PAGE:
I’m 21 years old and just recently graduated with a Bachelor’s degree in Marine and Wildlife biology from Griffith University on the Gold Coast (Queensland, Australia). Coming straight out of Uni I never thought I would get the opportunity to even visit the Maldives, let alone work in such a beautiful place. This has already been an incredible experience and I’m only one month in!
My days usually involve feeding the turtles and recording the feeds, cleaning their pools and giving them their daily treatments (I’ve learnt how to administer injections with antibiotics and fluids, and clean infected wounds). I’ve learnt however, that when you are looking after 23 turtles, no 2 days are ever the same.
Our turtle Rescue Centre
Cleaning Trooper’s wounds
The second arrival, however, was a reminder of how much of a threat the ghost nets really are to turtles. An Olive Ridley (‘Mitte’) was found floating in a net (photo) just outside the resort and was brought in by the morning dive team. At first glance, her wounds did not seem severe and a quick release seemed possible. However, within a few days, her condition took a turn for the worse and one of her front flippers became infected. The infection spread to the rest of her body and unfortunately, she passed away. It is heartbreaking to know that the biggest threats to wild, free-swimming sea turtles predominantly arise from human-related actions.
Wild Hawksbill turtle cruising along the reef on one of our snorkel trips (with Powder Blue Tang and Lined Bristletooth)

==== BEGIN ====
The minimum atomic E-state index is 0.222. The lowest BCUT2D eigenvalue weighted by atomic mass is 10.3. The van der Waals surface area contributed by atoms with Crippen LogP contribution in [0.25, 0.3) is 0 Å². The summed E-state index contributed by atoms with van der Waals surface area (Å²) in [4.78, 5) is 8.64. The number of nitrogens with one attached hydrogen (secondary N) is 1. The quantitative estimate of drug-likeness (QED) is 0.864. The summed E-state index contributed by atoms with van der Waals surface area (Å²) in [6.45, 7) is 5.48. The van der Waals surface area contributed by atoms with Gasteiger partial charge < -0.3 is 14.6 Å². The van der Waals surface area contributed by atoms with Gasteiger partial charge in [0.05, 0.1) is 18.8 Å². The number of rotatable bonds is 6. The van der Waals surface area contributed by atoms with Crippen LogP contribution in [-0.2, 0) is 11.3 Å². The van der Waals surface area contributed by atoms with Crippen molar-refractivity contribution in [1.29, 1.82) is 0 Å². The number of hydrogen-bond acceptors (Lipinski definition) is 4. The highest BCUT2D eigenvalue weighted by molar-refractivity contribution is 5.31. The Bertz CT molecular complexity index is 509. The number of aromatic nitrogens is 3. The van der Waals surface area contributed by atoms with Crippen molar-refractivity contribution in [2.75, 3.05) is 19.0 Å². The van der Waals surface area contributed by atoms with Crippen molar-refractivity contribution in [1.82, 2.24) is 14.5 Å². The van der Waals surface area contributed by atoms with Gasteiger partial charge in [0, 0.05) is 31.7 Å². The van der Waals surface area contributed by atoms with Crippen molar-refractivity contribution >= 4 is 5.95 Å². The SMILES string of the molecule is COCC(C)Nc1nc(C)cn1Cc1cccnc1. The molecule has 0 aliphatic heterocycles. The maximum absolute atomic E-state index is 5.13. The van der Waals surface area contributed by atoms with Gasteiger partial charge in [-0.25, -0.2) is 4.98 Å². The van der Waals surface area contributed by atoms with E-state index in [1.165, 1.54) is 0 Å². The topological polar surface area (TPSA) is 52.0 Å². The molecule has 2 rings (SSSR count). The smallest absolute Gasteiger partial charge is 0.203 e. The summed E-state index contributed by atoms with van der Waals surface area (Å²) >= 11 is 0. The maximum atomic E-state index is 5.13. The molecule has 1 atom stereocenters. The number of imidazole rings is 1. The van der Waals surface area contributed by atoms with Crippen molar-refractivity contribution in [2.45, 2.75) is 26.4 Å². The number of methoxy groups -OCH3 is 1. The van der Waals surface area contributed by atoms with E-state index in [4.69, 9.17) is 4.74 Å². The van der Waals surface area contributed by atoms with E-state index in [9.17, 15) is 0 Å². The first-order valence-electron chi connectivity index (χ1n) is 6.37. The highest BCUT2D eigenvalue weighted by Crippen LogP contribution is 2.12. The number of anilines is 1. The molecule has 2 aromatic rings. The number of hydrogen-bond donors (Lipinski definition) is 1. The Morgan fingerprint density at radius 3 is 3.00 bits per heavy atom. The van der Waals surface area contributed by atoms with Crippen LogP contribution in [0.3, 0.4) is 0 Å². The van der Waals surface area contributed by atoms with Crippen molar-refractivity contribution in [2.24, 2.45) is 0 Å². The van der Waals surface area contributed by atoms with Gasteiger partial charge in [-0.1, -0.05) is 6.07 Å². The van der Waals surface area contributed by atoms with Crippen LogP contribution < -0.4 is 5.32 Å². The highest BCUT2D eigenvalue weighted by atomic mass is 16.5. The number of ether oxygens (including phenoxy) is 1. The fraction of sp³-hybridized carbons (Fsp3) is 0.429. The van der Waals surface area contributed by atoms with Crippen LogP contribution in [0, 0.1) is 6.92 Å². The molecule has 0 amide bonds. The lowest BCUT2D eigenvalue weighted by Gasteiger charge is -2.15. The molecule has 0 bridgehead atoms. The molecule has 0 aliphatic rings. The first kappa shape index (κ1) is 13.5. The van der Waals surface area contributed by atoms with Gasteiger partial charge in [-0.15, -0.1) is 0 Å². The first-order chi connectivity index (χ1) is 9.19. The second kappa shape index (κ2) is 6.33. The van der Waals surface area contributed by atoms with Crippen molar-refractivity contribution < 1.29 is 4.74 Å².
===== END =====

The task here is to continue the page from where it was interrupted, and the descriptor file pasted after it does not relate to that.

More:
Apart from turtle-related tasks, I have also been assisting our marine biologists by helping lead some of marine life talks and snorkel trips. Each day we have a different snorkel trip, which starts with a relevant presentation on marine life, and follows with a trip out to one of surrounding reefs where guests are able to see these animals in their natural habitats. It has been wonderful to be able to speak to the public about the marine life that we have here in the Maldives and then take them out to the ocean to see everything for themselves. From snorkelling with sharks, to rays and turtles, it’s always rewarding when guests show such an interest in the diverse marine life. I have also really enjoyed leading the evening dolphin excursions. Cruising through the channel at sunset with spinner and bottlenose dolphins swimming alongside the boat is always a great way to end any working day.
In the past 7 years, A LOT of photographs have been submitted into the database, with 200+ Green turtles and 1000+ Hawksbills individually identified and catalogued. For the past month, my role in the project has been sorting through all the photos of the submitted turtles, to confirm that no duplicates have been entered into the database. This will help to ensure the accuracy of any further identifications.
Even my days/nights off have been interesting, and I was fortunate to be here during the annual staff party, which was a great night filled with a lot of dancing. I have also started diving on the local House Reef on my days off; it’s great to begin diving in the Maldives and I’m looking forward to doing more of it.
Till next time